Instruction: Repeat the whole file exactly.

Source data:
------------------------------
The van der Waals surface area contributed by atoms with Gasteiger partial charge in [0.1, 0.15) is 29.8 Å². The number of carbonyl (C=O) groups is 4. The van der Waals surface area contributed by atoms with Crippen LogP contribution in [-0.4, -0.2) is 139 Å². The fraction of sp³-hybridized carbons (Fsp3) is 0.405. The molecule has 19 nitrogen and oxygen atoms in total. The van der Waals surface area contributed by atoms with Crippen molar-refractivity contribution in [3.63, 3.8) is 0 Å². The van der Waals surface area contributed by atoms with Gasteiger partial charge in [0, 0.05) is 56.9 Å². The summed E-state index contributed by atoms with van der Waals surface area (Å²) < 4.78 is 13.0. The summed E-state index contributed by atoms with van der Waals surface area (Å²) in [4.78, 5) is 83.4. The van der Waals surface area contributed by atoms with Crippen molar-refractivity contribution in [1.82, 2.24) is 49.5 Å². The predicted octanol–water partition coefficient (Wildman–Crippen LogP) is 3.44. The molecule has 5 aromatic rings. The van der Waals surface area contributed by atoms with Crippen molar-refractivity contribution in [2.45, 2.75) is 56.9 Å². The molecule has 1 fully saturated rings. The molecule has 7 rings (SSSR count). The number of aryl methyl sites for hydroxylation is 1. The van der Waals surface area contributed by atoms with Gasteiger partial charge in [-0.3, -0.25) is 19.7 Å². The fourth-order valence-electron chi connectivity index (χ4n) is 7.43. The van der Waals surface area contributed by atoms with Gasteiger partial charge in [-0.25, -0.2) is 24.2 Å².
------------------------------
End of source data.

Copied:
The van der Waals surface area contributed by atoms with Gasteiger partial charge in [0.1, 0.15) is 29.8 Å². The number of carbonyl (C=O) groups is 4. The van der Waals surface area contributed by atoms with Crippen LogP contribution in [-0.4, -0.2) is 139 Å². The fraction of sp³-hybridized carbons (Fsp3) is 0.405. The molecule has 19 nitrogen and oxygen atoms in total. The van der Waals surface area contributed by atoms with Crippen molar-refractivity contribution in [3.63, 3.8) is 0 Å². The van der Waals surface area contributed by atoms with Gasteiger partial charge in [0, 0.05) is 56.9 Å². The summed E-state index contributed by atoms with van der Waals surface area (Å²) < 4.78 is 13.0. The summed E-state index contributed by atoms with van der Waals surface area (Å²) in [4.78, 5) is 83.4. The van der Waals surface area contributed by atoms with Crippen molar-refractivity contribution in [1.82, 2.24) is 49.5 Å². The predicted octanol–water partition coefficient (Wildman–Crippen LogP) is 3.44. The molecule has 5 aromatic rings. The van der Waals surface area contributed by atoms with Crippen molar-refractivity contribution in [2.45, 2.75) is 56.9 Å². The molecule has 1 fully saturated rings. The molecule has 7 rings (SSSR count). The number of aryl methyl sites for hydroxylation is 1. The van der Waals surface area contributed by atoms with Gasteiger partial charge in [-0.3, -0.25) is 19.7 Å². The fourth-order valence-electron chi connectivity index (χ4n) is 7.43. The van der Waals surface area contributed by atoms with Gasteiger partial charge in [-0.25, -0.2) is 24.2 Å².